So “taking responsibility for my own well-being” had not only been the catalyst for my healing, it had opened wide a path of creativity that stretches before me as far as my mind can think and heart can feel. It’s true that in the past 10 years there have been many difficult and painful times. My beloved mother passed away, as did my beautiful collie dog, and my husband and I endured a lengthy separation. (We’re now happily re-united and surprisingly grateful for that estranged time. Everything happens for a reason!) However, through it all, the training I received from Hilda sustained me. My new sense of well-being was based on love and the profound connection to spirit that had been born and honed in me at that time.

A lyric from a song called “Lessons to be Learned” (by Allan Rich, Dorothy Sea Gazeley and Marsha Malumet on Streisand’s Higher Ground CD) says: “No matter how many times you stumble or fall, the greatest lesson is loving yourself through it all.” And in retrospect this was Hilda’s greatest lesson to me and all to whom she ministered—Love yourself.

As I was growing up, truly loving myself had never been part of the equation. I was quite naturally a “good” girl and was taught to be kind and loving to others, but love myself? I don’t remember being taught that one. And I know now that loving oneself is mandatory for a healthy, well-balanced and fulfilling life experience.

These days, I’m often counseling caregivers —those accompanying a loved one through the maze of critical illness. And the advice I give is: you must take care of yourself so that you can really be there for the patient. I feel we all need to be, and think of ourselves as, our own best caregiver. This is not being selfish! We know what we need and what we love, and as we begin to care for and love ourselves, our lives begin to blossom, and joy shows up. Then we’re a blessing to ourselves and everyone we encounter.

Though there are myriad reasons why one hosts serious disease, surely, one of the huge contributing factors to my illness was not loving and respecting myself enough (though I ate right and got enough sleep). I was always an intelligent and gifted person, but I beat myself up all the time. Nothing I did was ever good enough. My MO was trying too hard to be what others thought I was or what they wanted me to be. Therefore, though it was usually couched in humor, there was a lot of self-denial and self-denigration. This lack of harmony within myself led to stuffing much sadness and frustration into this body. I’ve come to realize that these negative thoughts, and the feelings they engendered, helped set the stage for my illness.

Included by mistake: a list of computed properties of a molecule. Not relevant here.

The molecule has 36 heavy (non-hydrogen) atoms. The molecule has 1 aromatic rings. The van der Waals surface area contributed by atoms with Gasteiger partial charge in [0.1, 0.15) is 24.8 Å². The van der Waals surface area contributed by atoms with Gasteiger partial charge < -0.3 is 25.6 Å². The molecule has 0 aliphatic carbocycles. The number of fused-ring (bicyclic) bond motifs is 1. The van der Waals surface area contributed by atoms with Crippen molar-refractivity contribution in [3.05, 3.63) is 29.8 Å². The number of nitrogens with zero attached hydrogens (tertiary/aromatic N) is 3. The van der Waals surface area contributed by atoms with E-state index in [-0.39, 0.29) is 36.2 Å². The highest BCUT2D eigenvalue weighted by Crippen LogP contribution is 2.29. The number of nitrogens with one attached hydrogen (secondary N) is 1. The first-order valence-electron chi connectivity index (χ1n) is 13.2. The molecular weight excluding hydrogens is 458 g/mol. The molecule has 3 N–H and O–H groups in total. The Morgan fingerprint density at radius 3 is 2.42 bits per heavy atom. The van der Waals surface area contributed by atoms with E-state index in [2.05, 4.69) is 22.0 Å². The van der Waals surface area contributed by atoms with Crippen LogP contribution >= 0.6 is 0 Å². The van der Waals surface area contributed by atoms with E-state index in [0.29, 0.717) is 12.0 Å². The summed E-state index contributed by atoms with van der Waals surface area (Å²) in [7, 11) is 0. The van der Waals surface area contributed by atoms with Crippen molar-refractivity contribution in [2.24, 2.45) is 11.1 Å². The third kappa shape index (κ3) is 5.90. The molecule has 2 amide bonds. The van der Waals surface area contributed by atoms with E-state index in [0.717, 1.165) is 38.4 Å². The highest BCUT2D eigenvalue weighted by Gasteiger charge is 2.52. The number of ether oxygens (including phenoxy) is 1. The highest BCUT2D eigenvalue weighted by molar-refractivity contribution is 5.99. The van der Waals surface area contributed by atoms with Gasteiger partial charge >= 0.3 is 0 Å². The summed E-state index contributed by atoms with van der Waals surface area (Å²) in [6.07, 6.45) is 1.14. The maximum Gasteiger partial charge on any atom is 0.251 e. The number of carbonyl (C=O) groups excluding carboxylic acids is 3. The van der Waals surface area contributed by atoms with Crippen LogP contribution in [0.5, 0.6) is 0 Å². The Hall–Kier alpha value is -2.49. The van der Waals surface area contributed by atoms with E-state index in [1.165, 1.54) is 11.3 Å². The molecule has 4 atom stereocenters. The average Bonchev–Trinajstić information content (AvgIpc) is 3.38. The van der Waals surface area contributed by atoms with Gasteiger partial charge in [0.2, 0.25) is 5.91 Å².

Come Home to your Heart is a CD that I was inspired to make during the separation from my husband. And “come home to your heart” has become my signature phrase. No matter what’s going on in our lives, I know, from very personal experience, that there’s a well-spring of peace and love and infinite wellness in what is metaphysically referred to as the heart center—the whole chest cavity that houses our physical heart. This is truly “home.” In my work, I encourage people to relax deeply into their heart centers and be soothed and nourished there.

This is what taking full responsibility for my own well-being looks like now. It’s coming home to my heart. It’s loving and respecting myself and others and all of life, and living my life from that context. Gratitude reigns!

This article was published in print in Well Being Journal, May/June 2007, V. 16, #3. See "Back Issues" for full issue purchase information.

Elizabeth Hepburn’s victory over cancer shifted her career from musical theatre to the healing arts. She is now a Wellness Facilitator, and through her programs, CDs and the Better & Better Series she sets the stage to invigorate the magnificent healing power within us all. For more information:
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To read this published article in the Well Being Journal, please follow the link below: